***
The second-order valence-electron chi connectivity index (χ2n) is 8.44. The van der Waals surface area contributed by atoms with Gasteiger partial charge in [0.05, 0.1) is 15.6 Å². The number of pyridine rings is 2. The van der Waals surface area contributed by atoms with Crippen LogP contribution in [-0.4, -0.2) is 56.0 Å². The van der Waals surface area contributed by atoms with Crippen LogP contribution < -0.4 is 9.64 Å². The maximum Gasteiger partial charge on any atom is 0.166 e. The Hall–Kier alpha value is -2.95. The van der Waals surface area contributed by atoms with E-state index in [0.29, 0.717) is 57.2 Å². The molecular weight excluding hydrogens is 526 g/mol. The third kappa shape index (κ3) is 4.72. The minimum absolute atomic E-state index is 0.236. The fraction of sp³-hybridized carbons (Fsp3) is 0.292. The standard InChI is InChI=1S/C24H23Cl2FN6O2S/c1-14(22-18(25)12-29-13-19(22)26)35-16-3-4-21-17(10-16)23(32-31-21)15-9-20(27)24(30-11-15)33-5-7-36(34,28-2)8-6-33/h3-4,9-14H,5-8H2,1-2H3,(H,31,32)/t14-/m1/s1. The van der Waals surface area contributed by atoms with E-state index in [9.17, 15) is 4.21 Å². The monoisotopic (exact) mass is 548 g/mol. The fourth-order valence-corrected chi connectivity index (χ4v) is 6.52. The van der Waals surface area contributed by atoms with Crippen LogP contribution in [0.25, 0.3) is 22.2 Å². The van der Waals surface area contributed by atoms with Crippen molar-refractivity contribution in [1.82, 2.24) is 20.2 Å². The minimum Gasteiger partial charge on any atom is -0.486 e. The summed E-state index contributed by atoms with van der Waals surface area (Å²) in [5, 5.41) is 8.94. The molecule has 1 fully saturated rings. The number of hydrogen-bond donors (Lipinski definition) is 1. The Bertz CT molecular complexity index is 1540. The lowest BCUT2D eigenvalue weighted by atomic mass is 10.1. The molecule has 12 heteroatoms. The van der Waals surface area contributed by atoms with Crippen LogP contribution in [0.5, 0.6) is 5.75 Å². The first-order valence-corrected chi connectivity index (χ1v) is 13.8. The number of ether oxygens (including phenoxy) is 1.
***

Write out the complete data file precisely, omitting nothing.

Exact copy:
The second-order valence-electron chi connectivity index (χ2n) is 8.44. The van der Waals surface area contributed by atoms with Gasteiger partial charge in [0.05, 0.1) is 15.6 Å². The number of pyridine rings is 2. The van der Waals surface area contributed by atoms with Crippen LogP contribution in [-0.4, -0.2) is 56.0 Å². The van der Waals surface area contributed by atoms with Crippen LogP contribution < -0.4 is 9.64 Å². The maximum Gasteiger partial charge on any atom is 0.166 e. The Hall–Kier alpha value is -2.95. The van der Waals surface area contributed by atoms with E-state index in [0.29, 0.717) is 57.2 Å². The molecular weight excluding hydrogens is 526 g/mol. The third kappa shape index (κ3) is 4.72. The minimum absolute atomic E-state index is 0.236. The fraction of sp³-hybridized carbons (Fsp3) is 0.292. The standard InChI is InChI=1S/C24H23Cl2FN6O2S/c1-14(22-18(25)12-29-13-19(22)26)35-16-3-4-21-17(10-16)23(32-31-21)15-9-20(27)24(30-11-15)33-5-7-36(34,28-2)8-6-33/h3-4,9-14H,5-8H2,1-2H3,(H,31,32)/t14-/m1/s1. The van der Waals surface area contributed by atoms with E-state index in [9.17, 15) is 4.21 Å². The monoisotopic (exact) mass is 548 g/mol. The fourth-order valence-corrected chi connectivity index (χ4v) is 6.52. The van der Waals surface area contributed by atoms with Crippen LogP contribution in [0.25, 0.3) is 22.2 Å². The van der Waals surface area contributed by atoms with Crippen molar-refractivity contribution in [1.82, 2.24) is 20.2 Å². The minimum Gasteiger partial charge on any atom is -0.486 e. The summed E-state index contributed by atoms with van der Waals surface area (Å²) in [5, 5.41) is 8.94. The molecule has 1 fully saturated rings. The number of hydrogen-bond donors (Lipinski definition) is 1. The Bertz CT molecular complexity index is 1540. The lowest BCUT2D eigenvalue weighted by atomic mass is 10.1. The molecule has 12 heteroatoms. The van der Waals surface area contributed by atoms with Crippen LogP contribution in [0.5, 0.6) is 5.75 Å². The first-order valence-corrected chi connectivity index (χ1v) is 13.8. The number of ether oxygens (including phenoxy) is 1.